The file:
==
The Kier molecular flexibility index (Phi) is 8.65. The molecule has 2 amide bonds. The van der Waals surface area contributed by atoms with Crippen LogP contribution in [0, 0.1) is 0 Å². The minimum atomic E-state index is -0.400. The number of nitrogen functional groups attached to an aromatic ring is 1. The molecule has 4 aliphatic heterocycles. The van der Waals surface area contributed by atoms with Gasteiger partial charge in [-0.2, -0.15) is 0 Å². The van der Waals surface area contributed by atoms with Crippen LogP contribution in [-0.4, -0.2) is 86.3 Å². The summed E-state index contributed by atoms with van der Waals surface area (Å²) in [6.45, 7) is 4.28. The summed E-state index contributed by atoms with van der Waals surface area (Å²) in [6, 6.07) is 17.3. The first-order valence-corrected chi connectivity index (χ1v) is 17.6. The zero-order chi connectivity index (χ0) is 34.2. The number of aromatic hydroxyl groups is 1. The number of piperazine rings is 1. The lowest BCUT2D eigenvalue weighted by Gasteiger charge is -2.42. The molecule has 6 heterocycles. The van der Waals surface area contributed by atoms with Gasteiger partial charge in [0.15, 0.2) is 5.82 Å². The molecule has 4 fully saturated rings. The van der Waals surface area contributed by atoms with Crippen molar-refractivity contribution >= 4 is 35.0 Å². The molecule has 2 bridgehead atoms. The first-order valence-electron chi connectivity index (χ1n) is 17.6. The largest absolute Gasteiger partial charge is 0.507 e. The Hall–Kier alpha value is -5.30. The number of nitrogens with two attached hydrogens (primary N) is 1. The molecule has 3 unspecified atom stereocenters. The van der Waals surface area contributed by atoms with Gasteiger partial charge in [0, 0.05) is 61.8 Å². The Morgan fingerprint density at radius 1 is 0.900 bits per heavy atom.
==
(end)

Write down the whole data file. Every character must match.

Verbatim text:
The Kier molecular flexibility index (Phi) is 8.65. The molecule has 2 amide bonds. The van der Waals surface area contributed by atoms with Crippen LogP contribution in [0, 0.1) is 0 Å². The minimum atomic E-state index is -0.400. The number of nitrogen functional groups attached to an aromatic ring is 1. The molecule has 4 aliphatic heterocycles. The van der Waals surface area contributed by atoms with Gasteiger partial charge in [-0.2, -0.15) is 0 Å². The van der Waals surface area contributed by atoms with Crippen LogP contribution in [-0.4, -0.2) is 86.3 Å². The summed E-state index contributed by atoms with van der Waals surface area (Å²) in [6.45, 7) is 4.28. The summed E-state index contributed by atoms with van der Waals surface area (Å²) in [6, 6.07) is 17.3. The first-order valence-corrected chi connectivity index (χ1v) is 17.6. The zero-order chi connectivity index (χ0) is 34.2. The number of aromatic hydroxyl groups is 1. The number of piperazine rings is 1. The lowest BCUT2D eigenvalue weighted by Gasteiger charge is -2.42. The molecule has 6 heterocycles. The van der Waals surface area contributed by atoms with Gasteiger partial charge in [0.15, 0.2) is 5.82 Å². The molecule has 4 fully saturated rings. The van der Waals surface area contributed by atoms with Crippen molar-refractivity contribution >= 4 is 35.0 Å². The molecule has 2 bridgehead atoms. The first-order valence-electron chi connectivity index (χ1n) is 17.6. The largest absolute Gasteiger partial charge is 0.507 e. The Hall–Kier alpha value is -5.30. The number of nitrogens with two attached hydrogens (primary N) is 1. The molecule has 3 unspecified atom stereocenters. The van der Waals surface area contributed by atoms with Gasteiger partial charge in [0, 0.05) is 61.8 Å². The Morgan fingerprint density at radius 1 is 0.900 bits per heavy atom.